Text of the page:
Brief History

The Menominee Indian Tribe’s culture, history, and residency in Wisconsin, and parts of Michigan and Illinois, dates back 10,000 years. In the 1800s, the Menominee occupied a land base estimated at 10 million acres; however, through a series of seven treaties entered into with the United States Government, the Nation witnessed its land base erode to little more than 235,000 acres today. The Menominee means “Wild Rice People”.

The Menominee Indian Tribe of Wisconsin reservation was created in 1854 through a treaty with the U.S. federal government. The Menominee Nation and its reservation boundaries were impacted by the implementation of Public Law 108, known as the “Indian Termination Policy” on June 17, 1954, by the U.S. Congress, which was signed into law by former U.S. President Dwight D. Eisenhower. This provided for the termination of federal control of the Menominee Indian Reservation.

On July 3, 1959, former Wisconsin Governor Gaylord Nelson signed a law making Menominee County the state’s 72nd County. On April 30, 1961, the Menominee Termination Plan was submitted to the U.S. Secretary of Interior. In 1962 the Menominee Council of Chiefs was organized as a non-profit organization ideally for the purpose of preserving the name “Menominee Indian Tribe of Wisconsin”, which was technically abolished during termination. A petition was signed by 780 Menominee requesting the repeal of the termination of the Menominee nation in 1964.

In May 1968 the Menominee filed suit regarding the hunting and fishing rights of tribal members. The U.S. Supreme Court ruled in the Menominee’s favor establishing that when termination was effective it did not relinquish their right to hunt and fish. When the Termination Plan was implemented, enrolled members became shareholders in Menominee Enterprises, Inc. which became known as M.E.I. The M.E.I. Board of Trustees consisted of seven members; three of whom were non-members. In 1968, the M.E.I. entered into the “Lakes of Menominee,” project referred to now as Legend Lake.

In spite of many barriers, the Menominee persisted with their goal of restoring the land to trust status. On April 20, 1972, Wisconsin Senators Proxmire and Nelson introduced Senate Bill No. 3514 in response to the Menominee’s ambition to seek a reversal of termination. On December 22, 1973, former U.S. President Richard M. Nixon signed The Menominee Restoration Act, Public Law 93-19 providing federal recognition of the Menominee Indian Tribe of Wisconsin, returning the nation to trust status and sovereign immunity through the development of the Nation’s constitution and by-laws.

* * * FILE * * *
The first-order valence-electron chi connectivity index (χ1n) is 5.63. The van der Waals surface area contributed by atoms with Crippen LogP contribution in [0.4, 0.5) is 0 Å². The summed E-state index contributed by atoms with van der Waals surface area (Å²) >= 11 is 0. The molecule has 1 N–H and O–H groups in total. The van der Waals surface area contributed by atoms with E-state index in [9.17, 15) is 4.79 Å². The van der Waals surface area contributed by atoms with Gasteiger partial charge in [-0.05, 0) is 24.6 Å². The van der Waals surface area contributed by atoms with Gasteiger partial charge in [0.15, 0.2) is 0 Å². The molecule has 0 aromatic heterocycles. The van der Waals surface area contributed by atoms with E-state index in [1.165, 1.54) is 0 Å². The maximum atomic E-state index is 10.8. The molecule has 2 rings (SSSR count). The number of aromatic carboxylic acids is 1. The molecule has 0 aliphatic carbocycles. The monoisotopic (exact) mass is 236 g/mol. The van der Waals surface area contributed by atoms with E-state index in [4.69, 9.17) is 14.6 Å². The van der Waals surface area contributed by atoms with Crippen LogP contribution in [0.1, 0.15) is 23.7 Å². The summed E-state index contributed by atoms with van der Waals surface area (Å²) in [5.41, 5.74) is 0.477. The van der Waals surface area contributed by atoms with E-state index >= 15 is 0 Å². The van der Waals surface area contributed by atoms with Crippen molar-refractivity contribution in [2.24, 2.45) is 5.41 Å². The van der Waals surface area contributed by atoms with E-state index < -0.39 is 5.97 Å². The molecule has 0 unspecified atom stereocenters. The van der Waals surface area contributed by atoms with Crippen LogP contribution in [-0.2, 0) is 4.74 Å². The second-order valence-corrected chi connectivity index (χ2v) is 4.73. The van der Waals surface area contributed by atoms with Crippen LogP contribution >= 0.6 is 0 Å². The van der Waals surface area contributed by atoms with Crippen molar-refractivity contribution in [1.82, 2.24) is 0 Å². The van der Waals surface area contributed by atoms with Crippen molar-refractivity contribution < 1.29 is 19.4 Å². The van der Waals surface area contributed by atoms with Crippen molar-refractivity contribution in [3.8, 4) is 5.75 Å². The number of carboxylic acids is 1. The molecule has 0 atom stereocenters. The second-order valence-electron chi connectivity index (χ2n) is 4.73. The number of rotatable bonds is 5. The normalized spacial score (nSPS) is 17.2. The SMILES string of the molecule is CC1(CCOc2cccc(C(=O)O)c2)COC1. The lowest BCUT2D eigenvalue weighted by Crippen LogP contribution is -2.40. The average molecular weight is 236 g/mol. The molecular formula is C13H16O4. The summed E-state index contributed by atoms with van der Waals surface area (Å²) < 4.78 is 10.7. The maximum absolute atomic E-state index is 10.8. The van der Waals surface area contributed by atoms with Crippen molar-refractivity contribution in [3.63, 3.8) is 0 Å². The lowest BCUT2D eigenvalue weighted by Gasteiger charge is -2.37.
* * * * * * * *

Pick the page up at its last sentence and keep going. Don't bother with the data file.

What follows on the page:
Present Day

Today, the Menominee Indian Tribe of Wisconsin is located approximately 45 miles northwest of Green Bay, Wisconsin. The Menominee Nation is the largest employer in Menominee County. The Nation has four chartered businesses along with law enforcement; a court system; healthcare, such as the Menominee Tribal Clinic; and social services for its members. The Menominee Indian Reservation shares nearly the same geopolitical boundaries as Menominee County, situated on the ancestral homelands of its tribal members.

The Menominee Tribal Legislature is composed of nine members. Elections are held every January. The tribal council meets twice a month and decisions are majority rule.

The Menominee Indian Tribe of Wisconsin and its boundaries enjoy pristine lakes, rivers, and streams, rich forests, and an abundance of plant and animal life. Like other tribal nations across the U.S., they depend on funding provided by the U.S. federal government, especially funding provided by the U.S. Bureau of Indian Affairs and Indian Health Services. Although the Nation has over 8,700 members, less than half are able to reside on the Menominee Indian Reservation.

The Menominee Indian School District was established by the state of Wisconsin in 1976 and its boundaries encompass the Menominee Indian Reservation, making it one of only two public school districts located almost entirely on Indian lands.

The Menominee also have The Menominee Tribal School, a K-8 grade tribally-administered school. The Menominee operate a comprehensive birth-of-five Head Start Program as well as public charter schools. They operate the College of Menominee Nation, chartered by the Menominee Tribal Legislature in 1993. The college was granted full accreditation by the North Central Association of Colleges and Schools (NCA) in 1998.

For additional information about the  Menominee Indian Tribe of Wisconsin, consider the following resources:

The essay was altered and reprinted with permission from the Wisconsin Department of Public Instruction